For higher education to close the equity gap, institutional leaders must address the impact that foundational elements in several areas have on degree achievement

6 ways to advance equitable access in higher education

For higher education to close the equity gap, institutional leaders must address the impact that foundational elements in several areas have on degree achievement

In the spring of 2020, we saw life as we knew it largely disrupted due to the global pandemic. Society continues to weather its effects, which show up differently for various communities due to the persistence of systemic inequalities. Americans are looking for ways to obtain upward mobility, and historically, the best way to achieve this has been through higher education.

Not everyone has had equal access to higher education, and this issue appears to be deepening in certain sectors.  In response, colleges and universities can work to address the problem of access to higher education through a holistic, proactive approach.

Diversify Recruiting Efforts

Many high school students know what college they want to attend. They may have done their own research or been recruited through a high school visit or targeted marketing campaign due to their standardized test scores. While it is important to continue to recruit students who have a clear focus on college, students who may not appear to be ‘good candidates’ should not be overlooked. Institutions should actively recruit students from all backgrounds and educational experiences. These students should be given the opportunity to pursue higher education and provided the resources needed to guide them through the application process and transition to college. 

Increasing Student Advisement

Once students begin their college careers, the next step in removing barriers is increasing student advisement. Individual advisement is integral to a successful student experience, so expanding access to advising can play a crucial role in addressing equity gaps by giving students access to resources needed to succeed.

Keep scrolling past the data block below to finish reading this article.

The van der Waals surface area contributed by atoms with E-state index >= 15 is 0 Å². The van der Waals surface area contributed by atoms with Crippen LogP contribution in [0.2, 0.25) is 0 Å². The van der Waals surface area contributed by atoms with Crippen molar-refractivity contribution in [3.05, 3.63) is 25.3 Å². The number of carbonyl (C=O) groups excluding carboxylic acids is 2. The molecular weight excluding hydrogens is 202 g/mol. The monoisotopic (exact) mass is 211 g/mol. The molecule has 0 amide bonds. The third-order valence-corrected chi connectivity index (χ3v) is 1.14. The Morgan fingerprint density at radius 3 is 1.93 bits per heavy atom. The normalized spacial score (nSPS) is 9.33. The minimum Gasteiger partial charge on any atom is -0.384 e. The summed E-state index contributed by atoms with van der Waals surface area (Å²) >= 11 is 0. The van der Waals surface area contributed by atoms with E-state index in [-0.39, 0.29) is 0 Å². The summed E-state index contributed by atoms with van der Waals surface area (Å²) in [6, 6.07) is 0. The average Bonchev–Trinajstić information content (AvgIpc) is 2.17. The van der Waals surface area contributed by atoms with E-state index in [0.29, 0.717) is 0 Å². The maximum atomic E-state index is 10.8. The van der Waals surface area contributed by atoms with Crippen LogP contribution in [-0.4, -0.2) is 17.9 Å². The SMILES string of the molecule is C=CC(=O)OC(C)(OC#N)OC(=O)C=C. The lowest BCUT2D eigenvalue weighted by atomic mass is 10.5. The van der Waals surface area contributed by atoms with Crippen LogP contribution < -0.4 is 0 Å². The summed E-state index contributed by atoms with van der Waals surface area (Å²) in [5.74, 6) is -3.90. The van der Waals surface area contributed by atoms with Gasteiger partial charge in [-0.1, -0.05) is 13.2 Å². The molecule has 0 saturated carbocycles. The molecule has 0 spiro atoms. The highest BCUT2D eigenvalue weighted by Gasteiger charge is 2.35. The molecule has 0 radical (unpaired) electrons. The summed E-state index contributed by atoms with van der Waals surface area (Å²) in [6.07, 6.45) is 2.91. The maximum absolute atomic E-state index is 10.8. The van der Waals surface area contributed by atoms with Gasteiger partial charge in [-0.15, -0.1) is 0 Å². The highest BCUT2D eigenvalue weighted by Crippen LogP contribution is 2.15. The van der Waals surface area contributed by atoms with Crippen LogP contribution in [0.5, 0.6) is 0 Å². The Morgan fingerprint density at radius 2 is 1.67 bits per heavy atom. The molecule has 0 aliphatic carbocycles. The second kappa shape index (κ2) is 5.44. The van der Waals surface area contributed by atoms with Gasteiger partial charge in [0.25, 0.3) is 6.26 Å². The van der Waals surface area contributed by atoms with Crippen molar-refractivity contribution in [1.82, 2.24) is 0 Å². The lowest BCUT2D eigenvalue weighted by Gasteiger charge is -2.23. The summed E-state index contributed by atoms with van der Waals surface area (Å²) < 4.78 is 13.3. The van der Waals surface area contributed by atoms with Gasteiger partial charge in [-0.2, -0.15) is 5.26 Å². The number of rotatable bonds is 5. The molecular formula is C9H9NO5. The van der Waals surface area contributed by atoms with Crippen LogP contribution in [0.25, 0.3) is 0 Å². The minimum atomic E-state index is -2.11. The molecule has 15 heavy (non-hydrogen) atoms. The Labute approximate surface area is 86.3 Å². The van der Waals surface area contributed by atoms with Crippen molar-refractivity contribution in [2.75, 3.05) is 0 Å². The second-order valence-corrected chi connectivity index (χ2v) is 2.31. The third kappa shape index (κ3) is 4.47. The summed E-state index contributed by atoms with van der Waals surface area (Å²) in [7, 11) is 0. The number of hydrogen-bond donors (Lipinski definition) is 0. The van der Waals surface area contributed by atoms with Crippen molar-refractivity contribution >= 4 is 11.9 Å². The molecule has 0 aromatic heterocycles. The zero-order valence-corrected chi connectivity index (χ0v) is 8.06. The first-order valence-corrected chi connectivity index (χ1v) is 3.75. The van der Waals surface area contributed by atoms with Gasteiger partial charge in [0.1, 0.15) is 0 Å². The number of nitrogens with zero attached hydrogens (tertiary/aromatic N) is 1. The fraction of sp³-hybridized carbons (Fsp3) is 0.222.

Advisors can help students become acquainted with what to expect in college and how to navigate the demands of their classes. They can also connect students with professional counseling and other resources needed when experiencing significant life challenges.  Many of today’s campuses typically have one advisor for every 300-400 students, making it difficult to provide this service at the capacity needed. Institutions must realize that while resources are a continual challenge, it is essential that they be directed to advisement so that students can receive individualized guidance.

Recognizing Earned Credit in Policy

It is now a reality that students may attend multiple colleges throughout their lifetime, especially as higher education becomes more comfortable with hybrid and online offerings. Students may transfer between institutions because of changes in life circumstances, or they may be moving from a community college to a four-year institution. If a student’s past learning experience is not adequately recognized in transfer, this creates barriers and further limits their access to opportunities. Loss of credit leads to students having to repeat coursework, take additional classes, and take out extra loans. This can cause delays in academic progress and degree achievement.

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